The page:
, certain, will meet with all the more ready response, when it is mentioned that the labours of the editorial staff are given gratuitously for the good of the common cause.
Considerable additional expense has been incurred in the illustration of the present volume, and the letterpress has also been increased. Succeeding issues will continue to show further improvement, if the support accorded us warrant the necessary outlay. To those who so substantially aided us last year our warmest thanks are due. We also thank our contributors and other friends who have taken such a kindly interest in the preparation of this issue, and trust that their exertions on our behalf will be rewarded with the success they so well deserve.
LIFE AND WRITINGS OF ROBERT BURNS,
ABRIDGED FROM “KILMARNOCK EDITION”—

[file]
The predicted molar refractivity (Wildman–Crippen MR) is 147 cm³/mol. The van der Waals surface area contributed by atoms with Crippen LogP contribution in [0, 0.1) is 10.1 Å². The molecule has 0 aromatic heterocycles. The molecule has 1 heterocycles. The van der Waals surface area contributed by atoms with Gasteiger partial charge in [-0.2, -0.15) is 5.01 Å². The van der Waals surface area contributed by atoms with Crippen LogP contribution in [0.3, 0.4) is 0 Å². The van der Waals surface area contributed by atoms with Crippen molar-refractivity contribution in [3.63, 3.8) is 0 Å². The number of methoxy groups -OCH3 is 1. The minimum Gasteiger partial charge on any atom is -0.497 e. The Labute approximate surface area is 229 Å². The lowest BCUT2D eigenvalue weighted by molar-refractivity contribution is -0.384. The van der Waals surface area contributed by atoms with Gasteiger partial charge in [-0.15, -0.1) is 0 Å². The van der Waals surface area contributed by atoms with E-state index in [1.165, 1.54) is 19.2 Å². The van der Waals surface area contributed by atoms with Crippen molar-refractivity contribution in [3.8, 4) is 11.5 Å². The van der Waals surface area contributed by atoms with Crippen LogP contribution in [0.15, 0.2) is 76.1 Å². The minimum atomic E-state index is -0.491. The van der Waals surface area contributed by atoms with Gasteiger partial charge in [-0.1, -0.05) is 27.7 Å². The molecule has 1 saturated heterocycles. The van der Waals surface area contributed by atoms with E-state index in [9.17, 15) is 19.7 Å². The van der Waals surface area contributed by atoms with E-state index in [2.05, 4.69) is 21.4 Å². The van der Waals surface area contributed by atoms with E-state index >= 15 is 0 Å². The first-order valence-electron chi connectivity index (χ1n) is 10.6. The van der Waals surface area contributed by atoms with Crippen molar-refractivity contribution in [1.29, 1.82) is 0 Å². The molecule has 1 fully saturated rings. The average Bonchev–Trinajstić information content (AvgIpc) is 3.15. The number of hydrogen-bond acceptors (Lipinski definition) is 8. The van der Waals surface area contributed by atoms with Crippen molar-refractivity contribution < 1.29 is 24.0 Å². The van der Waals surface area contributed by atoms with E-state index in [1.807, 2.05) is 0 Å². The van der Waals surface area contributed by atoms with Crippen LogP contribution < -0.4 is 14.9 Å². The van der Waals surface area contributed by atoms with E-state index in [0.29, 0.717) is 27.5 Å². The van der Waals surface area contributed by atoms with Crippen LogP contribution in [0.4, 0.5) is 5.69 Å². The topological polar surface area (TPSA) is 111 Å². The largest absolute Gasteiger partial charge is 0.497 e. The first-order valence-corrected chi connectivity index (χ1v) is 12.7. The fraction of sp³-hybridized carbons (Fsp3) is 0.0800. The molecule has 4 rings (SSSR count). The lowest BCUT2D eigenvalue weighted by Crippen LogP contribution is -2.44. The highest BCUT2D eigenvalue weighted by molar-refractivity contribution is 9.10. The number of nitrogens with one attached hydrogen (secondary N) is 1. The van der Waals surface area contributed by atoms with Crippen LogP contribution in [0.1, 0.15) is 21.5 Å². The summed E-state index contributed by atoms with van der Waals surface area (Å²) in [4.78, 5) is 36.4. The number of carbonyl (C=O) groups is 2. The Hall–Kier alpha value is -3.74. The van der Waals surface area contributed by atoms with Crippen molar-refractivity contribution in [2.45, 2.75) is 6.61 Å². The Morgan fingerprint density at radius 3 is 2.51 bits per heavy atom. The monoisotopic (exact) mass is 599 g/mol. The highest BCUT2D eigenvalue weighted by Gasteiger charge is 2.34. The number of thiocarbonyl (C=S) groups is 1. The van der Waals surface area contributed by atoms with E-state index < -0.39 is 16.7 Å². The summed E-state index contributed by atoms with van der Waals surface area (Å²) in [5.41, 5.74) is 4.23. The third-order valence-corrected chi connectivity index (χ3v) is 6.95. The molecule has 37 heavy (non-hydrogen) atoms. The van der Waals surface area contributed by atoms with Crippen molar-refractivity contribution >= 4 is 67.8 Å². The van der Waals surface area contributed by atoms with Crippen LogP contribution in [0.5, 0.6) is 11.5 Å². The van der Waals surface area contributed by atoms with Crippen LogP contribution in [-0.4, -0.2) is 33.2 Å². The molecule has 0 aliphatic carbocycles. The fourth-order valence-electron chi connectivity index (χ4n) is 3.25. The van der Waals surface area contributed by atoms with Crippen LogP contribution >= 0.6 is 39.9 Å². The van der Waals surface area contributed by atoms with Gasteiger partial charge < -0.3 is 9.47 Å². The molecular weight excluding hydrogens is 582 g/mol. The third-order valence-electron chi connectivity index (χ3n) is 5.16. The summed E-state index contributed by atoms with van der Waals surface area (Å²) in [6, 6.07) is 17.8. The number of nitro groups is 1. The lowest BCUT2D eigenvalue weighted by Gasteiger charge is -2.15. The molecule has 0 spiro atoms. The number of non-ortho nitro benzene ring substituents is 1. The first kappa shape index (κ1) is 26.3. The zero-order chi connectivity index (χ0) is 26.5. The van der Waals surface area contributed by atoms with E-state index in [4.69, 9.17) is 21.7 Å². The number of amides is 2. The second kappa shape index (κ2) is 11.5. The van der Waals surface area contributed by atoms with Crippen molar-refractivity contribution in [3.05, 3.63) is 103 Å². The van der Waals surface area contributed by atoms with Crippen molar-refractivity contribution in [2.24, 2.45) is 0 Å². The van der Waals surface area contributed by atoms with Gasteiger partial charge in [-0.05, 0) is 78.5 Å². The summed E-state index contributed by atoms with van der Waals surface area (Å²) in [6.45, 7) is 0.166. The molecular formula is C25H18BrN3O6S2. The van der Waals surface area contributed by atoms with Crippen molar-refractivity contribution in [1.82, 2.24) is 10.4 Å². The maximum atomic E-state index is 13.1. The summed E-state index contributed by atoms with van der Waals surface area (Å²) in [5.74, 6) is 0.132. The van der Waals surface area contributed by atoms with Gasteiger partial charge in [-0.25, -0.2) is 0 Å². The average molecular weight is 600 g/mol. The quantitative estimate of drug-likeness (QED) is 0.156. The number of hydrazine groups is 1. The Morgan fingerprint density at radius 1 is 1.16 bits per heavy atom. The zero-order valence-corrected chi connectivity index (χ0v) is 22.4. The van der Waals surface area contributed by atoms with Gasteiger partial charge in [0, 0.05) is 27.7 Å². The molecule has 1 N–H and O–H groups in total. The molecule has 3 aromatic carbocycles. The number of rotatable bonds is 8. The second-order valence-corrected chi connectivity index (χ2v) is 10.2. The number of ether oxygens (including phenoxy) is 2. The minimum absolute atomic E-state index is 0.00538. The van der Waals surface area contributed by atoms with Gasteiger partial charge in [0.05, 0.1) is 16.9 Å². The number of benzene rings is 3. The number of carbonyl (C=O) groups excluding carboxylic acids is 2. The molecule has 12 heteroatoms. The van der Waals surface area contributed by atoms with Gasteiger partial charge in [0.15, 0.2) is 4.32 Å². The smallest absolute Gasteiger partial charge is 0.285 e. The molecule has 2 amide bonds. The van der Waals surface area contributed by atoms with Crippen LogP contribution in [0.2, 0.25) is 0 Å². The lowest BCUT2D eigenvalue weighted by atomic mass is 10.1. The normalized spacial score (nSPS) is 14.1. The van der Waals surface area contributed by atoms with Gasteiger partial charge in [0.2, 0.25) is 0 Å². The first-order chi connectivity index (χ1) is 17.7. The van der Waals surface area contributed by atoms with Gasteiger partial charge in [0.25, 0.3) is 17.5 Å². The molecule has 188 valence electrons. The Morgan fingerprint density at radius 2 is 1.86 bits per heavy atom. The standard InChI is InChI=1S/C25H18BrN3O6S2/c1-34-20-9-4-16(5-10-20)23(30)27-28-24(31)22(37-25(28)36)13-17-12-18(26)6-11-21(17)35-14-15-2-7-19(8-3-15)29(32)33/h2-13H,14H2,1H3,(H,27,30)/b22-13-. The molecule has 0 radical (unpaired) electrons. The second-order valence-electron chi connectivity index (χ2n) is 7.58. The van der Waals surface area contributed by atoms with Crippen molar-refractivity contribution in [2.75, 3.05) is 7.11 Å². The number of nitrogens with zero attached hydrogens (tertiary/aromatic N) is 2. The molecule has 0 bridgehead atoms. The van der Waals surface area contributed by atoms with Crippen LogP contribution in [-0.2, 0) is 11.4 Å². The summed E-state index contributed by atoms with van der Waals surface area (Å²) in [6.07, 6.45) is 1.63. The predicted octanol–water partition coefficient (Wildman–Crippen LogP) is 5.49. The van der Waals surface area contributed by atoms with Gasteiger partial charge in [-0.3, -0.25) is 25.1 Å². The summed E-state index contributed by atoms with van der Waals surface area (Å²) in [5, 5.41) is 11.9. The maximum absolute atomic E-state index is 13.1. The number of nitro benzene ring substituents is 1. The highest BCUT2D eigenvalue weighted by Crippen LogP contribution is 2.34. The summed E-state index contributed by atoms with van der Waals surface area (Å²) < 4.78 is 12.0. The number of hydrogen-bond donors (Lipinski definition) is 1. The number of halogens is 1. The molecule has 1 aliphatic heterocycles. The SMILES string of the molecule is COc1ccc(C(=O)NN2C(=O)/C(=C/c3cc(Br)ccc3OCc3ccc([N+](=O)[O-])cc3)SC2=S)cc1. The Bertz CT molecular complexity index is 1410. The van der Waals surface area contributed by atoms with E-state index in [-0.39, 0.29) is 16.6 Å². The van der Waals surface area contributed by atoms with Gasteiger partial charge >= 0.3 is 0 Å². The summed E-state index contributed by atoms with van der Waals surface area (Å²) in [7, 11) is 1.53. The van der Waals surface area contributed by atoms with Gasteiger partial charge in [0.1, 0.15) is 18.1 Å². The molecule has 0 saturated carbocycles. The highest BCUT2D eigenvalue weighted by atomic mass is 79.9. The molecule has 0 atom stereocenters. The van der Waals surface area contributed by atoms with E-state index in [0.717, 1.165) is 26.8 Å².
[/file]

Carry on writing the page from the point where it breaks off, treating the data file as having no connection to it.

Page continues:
LIFE AND NOTES—W. SCOTT DOUGLAS.
(KILMARNOCK: D. BROWN & CO., SUCCESSORS TO JAMES M'KIE.)
TRADITION has assigned as the root of the Burness THE family-tree planted in Kincardineshire, a certain Walter POET's Campbell, from Argyleshire, who had, in the early part PEDIGREE. of the seventeenth century, for political or prudential
reasons, abandoned his native district, dropping his proper surname, anıl assuming that of Burnhouse or Burness, and settled in the parish of Glenbervie, in the Mearns. The public registers consulted by Dr. Burness, showed that this WALTER OF BURNHOUSE had descendants, as follow :(1.)—WALTER BURNESS, who possessed the farm of Bogjoran, in the
same parish : he had four sons, one of whom we shall follow. (2.)—JAMES BURNESS, born in 1656, became tenant of the farm of Braw